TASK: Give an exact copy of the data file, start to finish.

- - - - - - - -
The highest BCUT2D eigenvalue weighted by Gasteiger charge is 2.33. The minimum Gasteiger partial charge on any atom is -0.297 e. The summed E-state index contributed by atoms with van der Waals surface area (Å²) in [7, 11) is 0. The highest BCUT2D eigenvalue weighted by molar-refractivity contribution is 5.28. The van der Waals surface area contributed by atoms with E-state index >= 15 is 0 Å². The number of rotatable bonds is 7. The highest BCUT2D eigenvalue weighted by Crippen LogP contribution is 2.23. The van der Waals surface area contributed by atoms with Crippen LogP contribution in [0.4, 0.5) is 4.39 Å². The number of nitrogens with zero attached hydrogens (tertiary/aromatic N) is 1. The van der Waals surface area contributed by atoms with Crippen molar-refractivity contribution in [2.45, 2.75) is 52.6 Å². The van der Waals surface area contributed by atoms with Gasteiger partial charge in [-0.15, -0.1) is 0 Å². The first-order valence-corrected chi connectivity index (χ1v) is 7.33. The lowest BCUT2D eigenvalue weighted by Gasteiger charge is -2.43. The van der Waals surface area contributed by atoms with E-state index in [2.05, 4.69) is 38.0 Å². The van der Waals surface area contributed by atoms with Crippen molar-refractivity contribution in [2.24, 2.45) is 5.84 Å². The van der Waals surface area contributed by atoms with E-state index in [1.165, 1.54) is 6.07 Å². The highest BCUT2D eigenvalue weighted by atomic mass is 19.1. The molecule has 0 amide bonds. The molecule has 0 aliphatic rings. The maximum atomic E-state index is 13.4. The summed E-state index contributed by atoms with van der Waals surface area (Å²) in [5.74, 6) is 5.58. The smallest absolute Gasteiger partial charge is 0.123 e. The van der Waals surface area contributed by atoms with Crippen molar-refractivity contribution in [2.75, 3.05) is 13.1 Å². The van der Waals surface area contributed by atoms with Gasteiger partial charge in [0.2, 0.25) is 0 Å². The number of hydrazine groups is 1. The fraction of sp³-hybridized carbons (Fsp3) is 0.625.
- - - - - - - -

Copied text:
The highest BCUT2D eigenvalue weighted by Gasteiger charge is 2.33. The minimum Gasteiger partial charge on any atom is -0.297 e. The summed E-state index contributed by atoms with van der Waals surface area (Å²) in [7, 11) is 0. The highest BCUT2D eigenvalue weighted by molar-refractivity contribution is 5.28. The van der Waals surface area contributed by atoms with E-state index >= 15 is 0 Å². The number of rotatable bonds is 7. The highest BCUT2D eigenvalue weighted by Crippen LogP contribution is 2.23. The van der Waals surface area contributed by atoms with Crippen LogP contribution in [0.4, 0.5) is 4.39 Å². The number of nitrogens with zero attached hydrogens (tertiary/aromatic N) is 1. The van der Waals surface area contributed by atoms with Crippen molar-refractivity contribution in [2.45, 2.75) is 52.6 Å². The van der Waals surface area contributed by atoms with Gasteiger partial charge in [-0.15, -0.1) is 0 Å². The first-order valence-corrected chi connectivity index (χ1v) is 7.33. The lowest BCUT2D eigenvalue weighted by Gasteiger charge is -2.43. The van der Waals surface area contributed by atoms with E-state index in [2.05, 4.69) is 38.0 Å². The van der Waals surface area contributed by atoms with Crippen molar-refractivity contribution in [2.24, 2.45) is 5.84 Å². The van der Waals surface area contributed by atoms with E-state index in [1.165, 1.54) is 6.07 Å². The highest BCUT2D eigenvalue weighted by atomic mass is 19.1. The molecule has 0 amide bonds. The molecule has 0 aliphatic rings. The maximum atomic E-state index is 13.4. The summed E-state index contributed by atoms with van der Waals surface area (Å²) in [5.74, 6) is 5.58. The smallest absolute Gasteiger partial charge is 0.123 e. The van der Waals surface area contributed by atoms with Crippen molar-refractivity contribution in [2.75, 3.05) is 13.1 Å². The van der Waals surface area contributed by atoms with Gasteiger partial charge in [0.2, 0.25) is 0 Å². The number of hydrazine groups is 1. The fraction of sp³-hybridized carbons (Fsp3) is 0.625.